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What can World War I teach us about the importance of parental care?

Research suggests parental care can boost brain development
Research suggests parental care can boost brain development

New research suggests that a safe, nurturing childhood environment and a mother’s love can have a drastic effect on brain development. Laurinda Luffman investigates whether Kaiser Wilhelm’s unhappy childhood impacted on future world events, and what these findings may mean for the theory of child development.

2014 marks one hundred years since the start of the First World War and the history of the conflict is a hot topic. A recent BBC documentary has been looking at the roles played by the royal leaders of the time, particularly Kaiser Wilhelm II, the emperor of Germany. An autocratic ruler who despised democracy and constantly sought to prove he was superior to others, Wilhelm II was a key player in the events which led to the war.

How could we feel anything but repelled by this proud and dislikeable man? Amazingly, the BBC documentary elicited sympathy for this misguided ruler. The programme showed how Wilhelm’s early life was blighted by a lack of affection from his parents, particularly his mother. Vicky, the eldest daughter of Queen Victoria, never came to terms with the fact that Wilhelm had a withered left arm, the result of a traumatic breech birth. The young Wilhelm suffered various torturous exercises at his mother’s hands in her efforts to correct his ‘defect’. Historians widely believe these painful experiences and the lack of his mother’s approval deeply affected Wilhelm’s emotional development.

Mother and child Malakal, South Sudan 66070
Can a mother's love have a lifelong impact on a child's development and later life?

Brain scans reveal the importance of love to children

So how important is the love and care of an adult? Researchers have recently studied children who grew up in Romanian orphanages in the 1980s, when these harsh and overcrowded institutions afforded children little, if any contact with caring adults. Studies have shown that such environments stunt the development of youngsters. Brain scans revealed that the institutionalised Romanian children had a reduced volume of grey matter or brain cell bodies and also less white matter, the fat-covered tracts between the brain cells. In addition, EEG measurements picked up reduced brain activity in the children and teachers indicated the youngsters struggled socially.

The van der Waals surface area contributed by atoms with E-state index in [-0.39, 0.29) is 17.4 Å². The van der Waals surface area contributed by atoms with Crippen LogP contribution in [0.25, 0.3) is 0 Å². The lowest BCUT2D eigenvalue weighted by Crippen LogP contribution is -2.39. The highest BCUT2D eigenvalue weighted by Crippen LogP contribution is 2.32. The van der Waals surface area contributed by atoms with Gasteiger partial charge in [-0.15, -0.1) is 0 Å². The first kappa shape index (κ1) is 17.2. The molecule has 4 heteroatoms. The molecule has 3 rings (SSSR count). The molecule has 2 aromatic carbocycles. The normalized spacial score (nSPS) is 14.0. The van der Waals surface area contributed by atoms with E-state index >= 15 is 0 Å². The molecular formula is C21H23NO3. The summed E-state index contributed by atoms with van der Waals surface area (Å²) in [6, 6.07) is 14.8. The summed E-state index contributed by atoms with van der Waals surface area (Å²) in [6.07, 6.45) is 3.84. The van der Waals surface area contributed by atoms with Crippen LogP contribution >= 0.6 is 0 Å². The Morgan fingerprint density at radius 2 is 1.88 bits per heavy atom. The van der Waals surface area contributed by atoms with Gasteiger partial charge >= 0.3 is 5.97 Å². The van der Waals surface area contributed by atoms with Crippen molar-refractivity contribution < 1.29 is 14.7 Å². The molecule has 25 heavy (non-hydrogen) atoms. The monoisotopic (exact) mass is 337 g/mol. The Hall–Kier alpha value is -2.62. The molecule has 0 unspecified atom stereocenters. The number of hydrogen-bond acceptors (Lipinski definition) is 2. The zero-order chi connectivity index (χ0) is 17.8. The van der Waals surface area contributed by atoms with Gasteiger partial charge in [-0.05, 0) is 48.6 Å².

Researchers now believe that poor emotional and social development can be explained by the lack of a warm and secure bond in childhood. This is backed up by the very latest studies which show that children of nurturing mothers developed hippocampus volumes in their brain 10% larger than children whose mothers were less nurturing. The hippocampus region of the brain is particularly important for learning, memory and stress responses. One scientist put the case simply: “kids who develop a secure attachment show enhanced brain activity at age 8”.

Nature versus nurture?

In an extensive study by the US National Institute of Child Health & Human Development, researchers found clear evidence that assuming children had the right nutrition and a secure environment, the primary determinant for their doing well in later life was supportive parenting.

Some scientists have nevertheless been sceptical of such findings, believing that a child’s success in life is determined more by genes than upbringing. One such scientist was Professor James Fallon, once a self-proclaimed ‘genetic determinist’. However, he recently experienced a Damascene conversion. During his research into the brains of psychopaths and serial killers, Professor Fallon made the shocking discovery that his brain showed all the hallmarks of a psychopath. From scans, he found his brain had very low activity in certain areas of the frontal and temporal lobes, regions which are linked to empathy, morality and self-control. Indeed, his history revealed others in his family line probably suffered from the same genetic problem; Professor Fallon has seven alleged murderers in his family tree.

An SOS family
An SOS family in an SOS Children's Village

But James Fallon is happily married and has never killed anyone, so what makes him different? In his new book, The Psychopath Inside, Fallon concludes that though he has the same anatomical brain patterns as killers and also shares their tendency for competitiveness, aggression and lack of empathy, he has been able to adjust his behaviour to fit in with society. Why? He attributes his success in life to an extremely happy childhood and a mother who doted on him. Having suffered from a series of miscarriages, his parents were particularly attentive towards him as a child. Fallon says simply, “I was loved and that protected me.”

Raising questions

So with all the evidence now suggesting supportive parents or adoptive/foster carers are vital to a child’s health and happiness in life, I’d like to ask two questions.

In its 2014 ‘State of the World’s Children’ report, UNICEF declares “in order to survive and develop to their full potential, children need healthcare, nutritious food, education that nurtures their minds and equips them with useful knowledge and skills, freedom from violence and exploitation, and the time and space to play.” Why doesn’t this list include the presence of a loving parent or carer?

And secondly, how different might the history of the twentieth century have been if Kaiser Wilhelm’s mother had shown him the love and support he so desperately needed?

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